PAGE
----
TRAE at Uche Nworah’s “The Long Harmattan Season” book presentation



So I finally attended what should be my first book presentation (bookworms Oj-Uknaija and co. shift, make a little room for me to the left :)). It was Uche Nworah’s “The Long Harmattan Season” Abuja book launch held on the 26th of July at Chelsea hotel. It’s basically a collection of the articles he’s written over the past few years as an internet columnist. Having narrowly missed his wedding two years back I couldn’t afford to miss this one as well; the brother has been one of my blogging inspirations!

Being a true son of the soil I kept to Nigerian time attendance wise, thus I missed the review by Reuben Abati. But it was still enough for me to come to the conclusion that the presentation was great as a whole. I liked the caliber of guest and the event’s organization, although the attendance could have been much better. The MC for the day a bosom friend of Uche was cracking us up non stop and all others who spoke (bought a copy/copies of the book and supported the course) had nice things to say about the author. I Impressed myself by giving a nice commendation speech (I wonder if that’s enough to get me on TV) after which the good times rolled as I grabbed a copy of the book which Uche duly autographed and then graciously posed with him for the paparazzi :). It was nice finally getting to meet the brother and physically giving him my regards and having him acknowledge such.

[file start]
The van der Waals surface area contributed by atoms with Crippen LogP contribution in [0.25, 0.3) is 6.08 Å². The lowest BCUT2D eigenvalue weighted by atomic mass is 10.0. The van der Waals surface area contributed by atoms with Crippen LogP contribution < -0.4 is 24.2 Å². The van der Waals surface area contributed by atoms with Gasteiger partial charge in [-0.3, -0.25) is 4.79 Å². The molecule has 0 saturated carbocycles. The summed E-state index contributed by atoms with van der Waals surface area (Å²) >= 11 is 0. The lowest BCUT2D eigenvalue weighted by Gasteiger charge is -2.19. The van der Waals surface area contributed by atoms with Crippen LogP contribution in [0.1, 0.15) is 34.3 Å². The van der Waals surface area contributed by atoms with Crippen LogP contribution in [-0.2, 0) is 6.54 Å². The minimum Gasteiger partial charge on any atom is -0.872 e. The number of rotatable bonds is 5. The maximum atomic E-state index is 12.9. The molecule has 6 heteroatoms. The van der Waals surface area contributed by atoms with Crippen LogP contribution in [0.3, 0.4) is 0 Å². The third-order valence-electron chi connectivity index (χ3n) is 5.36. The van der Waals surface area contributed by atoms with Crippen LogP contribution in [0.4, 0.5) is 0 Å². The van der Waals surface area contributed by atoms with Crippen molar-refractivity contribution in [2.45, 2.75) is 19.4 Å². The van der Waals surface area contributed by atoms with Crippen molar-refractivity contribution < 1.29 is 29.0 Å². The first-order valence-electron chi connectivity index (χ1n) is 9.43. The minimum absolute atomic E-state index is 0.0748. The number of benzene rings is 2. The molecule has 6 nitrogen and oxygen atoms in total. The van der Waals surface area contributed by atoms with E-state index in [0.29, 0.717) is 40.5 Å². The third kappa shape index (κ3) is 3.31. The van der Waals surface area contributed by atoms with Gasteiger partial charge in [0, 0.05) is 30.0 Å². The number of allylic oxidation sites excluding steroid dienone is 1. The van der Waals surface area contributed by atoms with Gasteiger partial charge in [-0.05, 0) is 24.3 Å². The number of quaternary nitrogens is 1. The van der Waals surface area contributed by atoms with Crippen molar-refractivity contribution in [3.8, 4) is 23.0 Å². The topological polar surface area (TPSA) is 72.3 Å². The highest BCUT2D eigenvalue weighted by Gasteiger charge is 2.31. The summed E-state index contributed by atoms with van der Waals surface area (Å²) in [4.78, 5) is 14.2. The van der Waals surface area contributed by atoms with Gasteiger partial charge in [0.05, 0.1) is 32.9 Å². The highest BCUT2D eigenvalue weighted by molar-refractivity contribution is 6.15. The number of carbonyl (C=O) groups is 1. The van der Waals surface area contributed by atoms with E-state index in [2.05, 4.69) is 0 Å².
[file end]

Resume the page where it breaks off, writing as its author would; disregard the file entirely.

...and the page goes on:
By the way I was at the event with fellow blogger Josh from “What It Is”, who was a really good friend on the day as he saved me from some potentially embarrassing situations. The sad side to the whole thing though was that Uche was attacked and robbed some days earlier. Materially he lost a lot but luckily and more importantly he came out alive and with just a cut on the head. That explains the plaster he had on at the event.

I guess that’s it for now so I can get back to reading the book (my my, the packaging is top notch unlike a lot of Nigerian novels, anyway it was printed abroad so I guess that’s to be expected )…although I have already read quite a number of the articles online. That reminds me since it’s a “blook” a lot of the colourful online responses (comments) to the articles will be missing…how sad. You know we who are familiar with the guy know that he’s great with the pen but does at times allow his emotions to come too much into play thus considerably reducing the substance of his writings.

The event flyer; I’m waiting for Uche to upload the pictures and give his take on the event so that I can give this post some proper footing.

10 Things I won’t forget about my service year



As a Batch B corps member service year for me started in September 2006 to end sometime in mid August 2007. And these are the top ten things (listed chronologically not by importance) I won’t forget about my NYSC induced stay in Benue State. This write up is actually Kind of premature in timing considering the fact that I’m not yet done serving, but I still think the list would be the same even if I waited until after POP (Passing Out Parade: the official ceremony to mark the end of a service year) before writting it.

1 The 3 weeks Orientation Camp
What more can I say about this, I’ve already said it all here: “A September to remember”. In addendum sha the orientation camp in Gboko is definitely the most interesting place I’ve ever visited.

2 My Mum’s passing away